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Thread: Acetone alternative??

  1. #1
    Join Date
    Sep 2015
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    Reston, Virginia USA
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    Default Acetone alternative??

    I love cleaning stubborn grease/grime and stains with acetone. Is there something just as effective that won't strip/bubble-up machine paint? Mineral spirits are not as effective.

    Thanks for your opinions.

  2. #2
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    Jun 2004
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    N.J.
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    Freon TF, Varsol, Agitene, etc

  3. #3
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    Oct 2006
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    Ivins, Ut
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    Xylene and toluene work well, but the stink is too obnoxious for me unless its a small job. They both trash nitrile gloves fairly quickly.

  4. #4
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    Deep in the Heart of Texas!
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    Naphtha works almost as well as lacquer thinner and acetone but doesn't attack most finishes. It has a slight oily feel but dries fast. Its a step above mineral spirits.

    As Reggie mentioned, there's "near refrigerant" type solvents but the really good ones have been banished by the EPA. I still have a stash of HCFC 141-B.

  5. #5
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    Sep 2015
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    You guys are awesome! - Thanks!

  6. #6
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    Dec 2004
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    East Coast, USA
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    I use this stuff to clean any grease/grime/etc. You can mix it for more strength as needed and really cleans the grease/grime (and mouse tar) really well.

    https://www.amazon.com/gp/product/B00103YQ88

    Work hard play hard

  7. #7
    Join Date
    Jan 2005
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    Colton, Washington, USA
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    Kerosene is surprisingly useful and will "cut" some materials that more potent solvents will not touch, for instance tape adhesive, even if it is dried out. Besides using it as a cutting fluid on aluminum I keep squirt bottles of it scattered here and there in the shop. By far, it is the most-used solvent at my place. It's relatively cheap, too. It evaporates slowly and leaves little residue.

    We had no electricity where I grew up; so, our world was lighted with kerosene lamps and at times, heated with kerosene.
    So many projects. So little time.

  8. #8
    Join Date
    Sep 2018
    Location
    Houston,TX
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    12

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    I usually use either mineral spirits or preferably Simple Green to cut the first coat of grime and oil and then a second wipedown with denatured alcohol to get the final bit of oil film and to help dry it immediately.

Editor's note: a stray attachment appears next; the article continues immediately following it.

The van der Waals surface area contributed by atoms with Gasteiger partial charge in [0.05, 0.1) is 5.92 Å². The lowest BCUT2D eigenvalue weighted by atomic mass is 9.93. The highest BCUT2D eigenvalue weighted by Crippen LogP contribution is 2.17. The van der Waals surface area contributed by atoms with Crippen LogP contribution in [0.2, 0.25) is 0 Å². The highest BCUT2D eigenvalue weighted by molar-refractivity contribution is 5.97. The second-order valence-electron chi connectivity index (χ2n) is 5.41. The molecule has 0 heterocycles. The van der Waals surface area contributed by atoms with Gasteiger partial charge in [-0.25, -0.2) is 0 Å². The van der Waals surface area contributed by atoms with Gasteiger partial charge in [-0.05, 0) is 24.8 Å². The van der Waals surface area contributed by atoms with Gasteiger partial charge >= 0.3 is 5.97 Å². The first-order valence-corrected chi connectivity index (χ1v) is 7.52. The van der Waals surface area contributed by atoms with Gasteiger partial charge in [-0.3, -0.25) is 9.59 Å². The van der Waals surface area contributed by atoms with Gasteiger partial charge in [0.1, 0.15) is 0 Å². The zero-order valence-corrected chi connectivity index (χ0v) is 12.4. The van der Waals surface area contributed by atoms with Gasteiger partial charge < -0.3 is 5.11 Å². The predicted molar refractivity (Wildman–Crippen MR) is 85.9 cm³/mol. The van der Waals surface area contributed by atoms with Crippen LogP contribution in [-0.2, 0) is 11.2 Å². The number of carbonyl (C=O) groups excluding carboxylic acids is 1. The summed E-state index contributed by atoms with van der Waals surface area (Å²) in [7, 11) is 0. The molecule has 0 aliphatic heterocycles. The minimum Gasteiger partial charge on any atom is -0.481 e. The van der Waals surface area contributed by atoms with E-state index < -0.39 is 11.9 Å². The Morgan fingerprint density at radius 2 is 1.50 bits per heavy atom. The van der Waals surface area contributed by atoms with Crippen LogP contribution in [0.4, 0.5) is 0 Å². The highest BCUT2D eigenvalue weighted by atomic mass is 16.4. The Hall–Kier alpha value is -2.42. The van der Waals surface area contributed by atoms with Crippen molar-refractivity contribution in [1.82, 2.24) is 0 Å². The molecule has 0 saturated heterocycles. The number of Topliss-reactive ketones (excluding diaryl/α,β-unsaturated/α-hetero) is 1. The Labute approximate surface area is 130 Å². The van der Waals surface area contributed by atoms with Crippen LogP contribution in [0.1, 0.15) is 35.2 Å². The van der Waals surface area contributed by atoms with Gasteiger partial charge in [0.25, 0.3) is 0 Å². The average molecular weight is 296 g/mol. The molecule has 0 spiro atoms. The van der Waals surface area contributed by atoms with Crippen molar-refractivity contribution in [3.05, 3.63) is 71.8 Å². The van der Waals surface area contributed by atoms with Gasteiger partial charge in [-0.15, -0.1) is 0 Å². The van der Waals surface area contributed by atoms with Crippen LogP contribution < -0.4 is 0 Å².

9. #9
    Join Date
    Feb 2014
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    Quote Originally Posted by Orrin View Post
    Kerosene is surprisingly useful and will "cut" some materials that more potent solvents will not touch, for instance tape adhesive, even if it is dried out. Besides using it as a cutting fluid on aluminum I keep squirt bottles of it scattered here and there in the shop. By far, it is the most-used solvent at my place. It's relatively cheap, too. It evaporates slowly and leaves little residue.
    I was just about to suggest WD-40 for the same cleaning purposes; it works a lot like straight kerosene and a lot of people have it already. Either one cleans a little differently than acetone, but works very well for grease and grime. It'll take the nasty stuff off and leave the paint on your mill or lathe looking like new (well, as good as it can look anyway).

  10. #10
    Join Date
    Aug 2016
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    Appalachian Ohio
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    Quote Originally Posted by Orrin View Post
    Kerosene is surprisingly useful and will "cut" some materials that more potent solvents will not touch, for instance tape adhesive, even if it is dried out. Besides using it as a cutting fluid on aluminum I keep squirt bottles of it scattered here and there in the shop. By far, it is the most-used solvent at my place. It's relatively cheap, too. It evaporates slowly and leaves little residue.
    I'll second the recommendation about keeping kerosene around the shop. I also buy gallons of D Limonene (you can get it from Amazon, eBay, or search the web to find it to buy direct). It's an eye watering $60/gallon, but you can put about 20% in kerosene to make a good cleaning agent. I use old WD-40 hand pump spray bottles to hold the mixture. I also use the limonene direct when the grime is really stubborn.

    I also use kerosene as a carrier for oils... I dissolve about 10 to 15% vasoline in kerosene to get a spray that I can apply to parts to help provide some long term protection. The kerosene evaporates and leaves a thin coat of vasoline on the surface. I also have a spray bottle with a 5% honey oil, 10% vasoline and 10% white wax mixture in kerosene. When the kerosene evaporates it leaves a much more durable coating. I use that for stuff that is going to get stored.

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